Government gender watchdog pushes for management quotas for women
The federal gender watchdog wants quotas for women in management and is calling for bosses who fail to promote women to have their bonuses docked.
The push by the Equal Opportunity for Women in the Workplace Agency follows EOWA's release of its 2012 Australian Census of Women in Leadership, which reveals women make up only 9.2% of the executives in the ASX 500.
The census found only 12 ASX 500 companies have female chief executives. However, some progress has been made in the number of women on boards, with 61.5% of ASX 200 companies having at least one female director.
The EOWA has called for businesses to set numerical targets for women at leadership and management levels and for managers to be held to account – and remunerated – for delivering results against these targets, and ensuring that women aren't left on the sidelines.
Helen Conway, director of EOWA, told SmartCompany businesses have failed to develop and maintain a strong pipeline of female talent – evident in the negligible growth in female executive management.
"Almost two-thirds of ASX 500 companies have no female executives. When you look internationally, Australia has the lowest percentage of female executives compared to countries with similar government structures," Conway says.
Conway says the rise in the number of women appointed to boards "is the result of a lot of focus in that space", particularly work done by the Australian Institute of Company Directors to educate women and sponsor women.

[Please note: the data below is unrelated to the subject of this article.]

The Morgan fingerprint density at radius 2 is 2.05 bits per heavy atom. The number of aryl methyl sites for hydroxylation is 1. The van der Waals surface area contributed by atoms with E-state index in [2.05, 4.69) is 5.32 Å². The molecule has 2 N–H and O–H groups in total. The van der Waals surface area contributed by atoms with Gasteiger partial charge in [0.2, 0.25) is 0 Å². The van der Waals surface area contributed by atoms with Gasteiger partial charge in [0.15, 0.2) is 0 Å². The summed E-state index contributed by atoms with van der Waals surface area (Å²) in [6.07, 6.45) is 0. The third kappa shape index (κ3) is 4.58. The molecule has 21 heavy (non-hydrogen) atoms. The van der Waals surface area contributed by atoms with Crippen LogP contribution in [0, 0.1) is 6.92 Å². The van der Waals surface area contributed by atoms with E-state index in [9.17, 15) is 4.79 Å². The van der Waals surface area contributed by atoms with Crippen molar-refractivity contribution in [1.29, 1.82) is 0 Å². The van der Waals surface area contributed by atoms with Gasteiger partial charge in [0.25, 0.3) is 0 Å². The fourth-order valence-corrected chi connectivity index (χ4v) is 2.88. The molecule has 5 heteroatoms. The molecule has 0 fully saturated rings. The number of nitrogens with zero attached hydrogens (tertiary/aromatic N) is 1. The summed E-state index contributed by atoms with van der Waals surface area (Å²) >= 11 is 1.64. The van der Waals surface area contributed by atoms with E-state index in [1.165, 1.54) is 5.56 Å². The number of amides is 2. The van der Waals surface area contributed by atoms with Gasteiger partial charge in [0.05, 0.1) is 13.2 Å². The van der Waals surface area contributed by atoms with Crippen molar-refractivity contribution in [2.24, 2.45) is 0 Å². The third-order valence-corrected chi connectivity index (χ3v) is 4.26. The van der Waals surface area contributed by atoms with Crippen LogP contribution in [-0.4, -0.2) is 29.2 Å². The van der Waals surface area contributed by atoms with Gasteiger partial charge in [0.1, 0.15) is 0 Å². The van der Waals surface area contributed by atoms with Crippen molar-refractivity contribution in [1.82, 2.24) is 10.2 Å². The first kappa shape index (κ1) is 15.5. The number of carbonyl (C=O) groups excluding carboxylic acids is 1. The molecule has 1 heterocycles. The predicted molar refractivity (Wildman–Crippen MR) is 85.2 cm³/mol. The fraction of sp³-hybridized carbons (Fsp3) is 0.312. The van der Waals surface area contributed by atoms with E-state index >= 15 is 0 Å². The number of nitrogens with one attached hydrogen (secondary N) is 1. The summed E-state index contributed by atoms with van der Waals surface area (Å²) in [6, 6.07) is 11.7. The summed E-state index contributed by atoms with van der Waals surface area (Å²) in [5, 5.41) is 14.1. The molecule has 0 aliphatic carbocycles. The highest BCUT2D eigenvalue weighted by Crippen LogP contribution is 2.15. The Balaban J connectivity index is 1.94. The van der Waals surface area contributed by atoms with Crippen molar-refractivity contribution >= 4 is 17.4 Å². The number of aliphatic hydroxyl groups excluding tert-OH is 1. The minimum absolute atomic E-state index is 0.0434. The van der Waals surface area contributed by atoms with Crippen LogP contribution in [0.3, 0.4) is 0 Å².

"But it is hard to get them through the executive ranks and that is manifesting in negative growth," Conway says.
She says there are two main causes of this: firstly, employers who are "not coming to grips with the impact of family on people's lives"; and, secondly, workplace cultures and structures that are unhelpful to gender equality.
"I think for SMES they often find it difficult to know how to deal with this issue, as they don't have the resources that larger organisations have. So it is often very challenging for small, tightly resourced companies and businesses to take action in this space," Conway says.
"We know that women are very innovative, so small business does benefit a lot from the impact of women. The question is how do they get more women into their business and hold onto them."
The Diversity Council Australia agrees that "much more" needs to be done to address the lack of leadership in the business community.
Nareen Young, chief executive of the DCA, said Australia still has "a hell of a long way to go" and pressure had to be kept on businesses.
"The small number of female executives and women in line management positions is even more alarming for future trends, given these roles are usually the pathway to the CEO level," said Young.
"I worry that organisations are increasingly fishing from the same small pool of women."